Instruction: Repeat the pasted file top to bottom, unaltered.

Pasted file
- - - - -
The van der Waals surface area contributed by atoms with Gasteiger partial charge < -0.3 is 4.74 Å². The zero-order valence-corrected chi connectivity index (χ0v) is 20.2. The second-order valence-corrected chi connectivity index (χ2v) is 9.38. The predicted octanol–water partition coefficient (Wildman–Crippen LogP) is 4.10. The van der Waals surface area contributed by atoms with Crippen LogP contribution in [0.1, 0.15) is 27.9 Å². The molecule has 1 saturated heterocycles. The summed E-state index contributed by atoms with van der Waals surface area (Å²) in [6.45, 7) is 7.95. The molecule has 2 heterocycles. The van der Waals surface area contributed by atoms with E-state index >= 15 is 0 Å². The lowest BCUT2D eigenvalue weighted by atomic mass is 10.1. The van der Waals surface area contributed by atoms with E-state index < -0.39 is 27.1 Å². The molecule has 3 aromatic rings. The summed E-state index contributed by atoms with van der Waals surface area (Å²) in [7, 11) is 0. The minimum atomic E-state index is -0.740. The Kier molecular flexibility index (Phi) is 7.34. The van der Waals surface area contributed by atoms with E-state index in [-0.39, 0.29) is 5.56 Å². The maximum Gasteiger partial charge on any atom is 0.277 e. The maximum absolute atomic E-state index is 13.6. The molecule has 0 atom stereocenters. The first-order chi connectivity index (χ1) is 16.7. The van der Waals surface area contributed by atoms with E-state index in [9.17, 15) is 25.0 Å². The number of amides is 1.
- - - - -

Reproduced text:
The van der Waals surface area contributed by atoms with Gasteiger partial charge < -0.3 is 4.74 Å². The zero-order valence-corrected chi connectivity index (χ0v) is 20.2. The second-order valence-corrected chi connectivity index (χ2v) is 9.38. The predicted octanol–water partition coefficient (Wildman–Crippen LogP) is 4.10. The van der Waals surface area contributed by atoms with Crippen LogP contribution in [0.1, 0.15) is 27.9 Å². The molecule has 1 saturated heterocycles. The summed E-state index contributed by atoms with van der Waals surface area (Å²) in [6.45, 7) is 7.95. The molecule has 2 heterocycles. The van der Waals surface area contributed by atoms with E-state index >= 15 is 0 Å². The lowest BCUT2D eigenvalue weighted by atomic mass is 10.1. The van der Waals surface area contributed by atoms with E-state index < -0.39 is 27.1 Å². The molecule has 3 aromatic rings. The summed E-state index contributed by atoms with van der Waals surface area (Å²) in [7, 11) is 0. The minimum atomic E-state index is -0.740. The Kier molecular flexibility index (Phi) is 7.34. The van der Waals surface area contributed by atoms with E-state index in [-0.39, 0.29) is 5.56 Å². The maximum Gasteiger partial charge on any atom is 0.277 e. The maximum absolute atomic E-state index is 13.6. The molecule has 0 atom stereocenters. The first-order chi connectivity index (χ1) is 16.7. The van der Waals surface area contributed by atoms with E-state index in [9.17, 15) is 25.0 Å². The number of amides is 1.